The default target is some_binary, because it is first. This file will make some_binary the first time, and the second time notice it’s already made, binary option full in make: ‘some_binary’ is up to date.
This will always make both targets, because some_binary depends on other. Similarly, if the clean file is older than the some_binary file, the clean rule will not be called. Adding PHONY to a target will prevent make from confusing the phony target with a file name. In this example, if clean is created, make clean will still be run. PHONY is great to use, but I’ll skip it in the rest of the examples for simplicity.
1 file2 some_binary Here’s a blah. Implicit command of: “cc -c blah. Do not put a comment inside of the blah. We can use wildcards in the target, prerequisites, or commands.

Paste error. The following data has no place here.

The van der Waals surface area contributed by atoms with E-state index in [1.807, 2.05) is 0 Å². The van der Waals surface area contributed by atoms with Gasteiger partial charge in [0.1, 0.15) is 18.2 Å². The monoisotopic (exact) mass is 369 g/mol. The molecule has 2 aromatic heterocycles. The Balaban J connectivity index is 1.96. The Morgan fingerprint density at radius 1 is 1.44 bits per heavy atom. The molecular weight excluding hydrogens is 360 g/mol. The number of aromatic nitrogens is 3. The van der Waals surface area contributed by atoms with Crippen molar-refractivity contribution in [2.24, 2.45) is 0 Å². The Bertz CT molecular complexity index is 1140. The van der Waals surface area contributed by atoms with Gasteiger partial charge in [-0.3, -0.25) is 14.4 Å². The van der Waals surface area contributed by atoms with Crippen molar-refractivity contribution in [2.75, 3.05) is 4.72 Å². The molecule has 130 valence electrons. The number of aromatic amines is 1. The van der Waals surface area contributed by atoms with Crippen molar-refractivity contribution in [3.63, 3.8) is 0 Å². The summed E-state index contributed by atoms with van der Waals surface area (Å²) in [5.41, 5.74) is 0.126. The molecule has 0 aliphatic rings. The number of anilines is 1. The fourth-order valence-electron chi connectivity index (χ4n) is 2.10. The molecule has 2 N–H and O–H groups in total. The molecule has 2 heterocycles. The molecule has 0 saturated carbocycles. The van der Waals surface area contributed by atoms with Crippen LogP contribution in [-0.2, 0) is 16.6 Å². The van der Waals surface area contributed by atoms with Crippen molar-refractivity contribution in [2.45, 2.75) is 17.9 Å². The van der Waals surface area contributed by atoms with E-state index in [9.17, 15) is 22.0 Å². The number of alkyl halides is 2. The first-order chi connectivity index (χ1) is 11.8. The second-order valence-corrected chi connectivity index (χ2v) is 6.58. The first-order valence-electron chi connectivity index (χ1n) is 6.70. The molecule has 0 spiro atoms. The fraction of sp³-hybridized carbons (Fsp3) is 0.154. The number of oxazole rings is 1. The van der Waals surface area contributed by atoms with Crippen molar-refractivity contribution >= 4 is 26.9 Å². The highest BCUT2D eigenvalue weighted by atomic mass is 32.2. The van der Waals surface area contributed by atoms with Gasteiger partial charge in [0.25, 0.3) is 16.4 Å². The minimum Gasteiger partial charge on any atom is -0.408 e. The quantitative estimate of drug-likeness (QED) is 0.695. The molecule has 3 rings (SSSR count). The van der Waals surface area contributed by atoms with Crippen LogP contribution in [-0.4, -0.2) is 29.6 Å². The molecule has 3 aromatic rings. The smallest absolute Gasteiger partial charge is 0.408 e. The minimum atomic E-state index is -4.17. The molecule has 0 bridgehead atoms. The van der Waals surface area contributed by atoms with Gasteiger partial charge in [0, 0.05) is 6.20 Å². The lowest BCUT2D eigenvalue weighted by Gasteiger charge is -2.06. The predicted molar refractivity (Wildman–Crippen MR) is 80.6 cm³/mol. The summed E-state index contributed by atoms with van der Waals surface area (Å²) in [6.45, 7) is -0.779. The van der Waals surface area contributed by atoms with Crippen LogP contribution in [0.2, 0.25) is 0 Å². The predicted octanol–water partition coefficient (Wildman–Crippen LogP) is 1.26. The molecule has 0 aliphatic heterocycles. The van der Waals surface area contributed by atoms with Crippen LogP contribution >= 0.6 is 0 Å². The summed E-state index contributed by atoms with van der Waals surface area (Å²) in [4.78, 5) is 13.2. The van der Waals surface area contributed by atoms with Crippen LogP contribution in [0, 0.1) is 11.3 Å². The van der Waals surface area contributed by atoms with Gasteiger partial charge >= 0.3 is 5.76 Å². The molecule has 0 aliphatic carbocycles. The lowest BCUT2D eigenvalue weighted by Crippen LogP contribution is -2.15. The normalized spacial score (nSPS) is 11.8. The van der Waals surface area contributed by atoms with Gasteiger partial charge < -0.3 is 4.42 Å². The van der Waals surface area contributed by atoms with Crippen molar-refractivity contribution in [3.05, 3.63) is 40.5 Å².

Use vpath to specify where some set of prerequisites exist. Double-Colon Rules are rarely used, but allow the same target to run commands from multiple targets. If these were single colons, an warning would be printed and only the second set of commands would run. We use it to make a temporary file, that doesn’t interfere with others if there is some parallel builds going on. There is such a target that updates it, so it runs that rule before including the file.
This will happen for all targets, not just the one it is before like PHONY. It’s a good idea to always use this, even though make does not for historical reasons. The export directive takes a variable and makes it accessible to sub-make commands. You need to export variables to have them run in the shell as well. Simply expanded allows you to append to a variable. It has nothing with being a function. Note here that it’s a bit different than having a semi-colon between commands, because each is run in a seperate shell, as expected.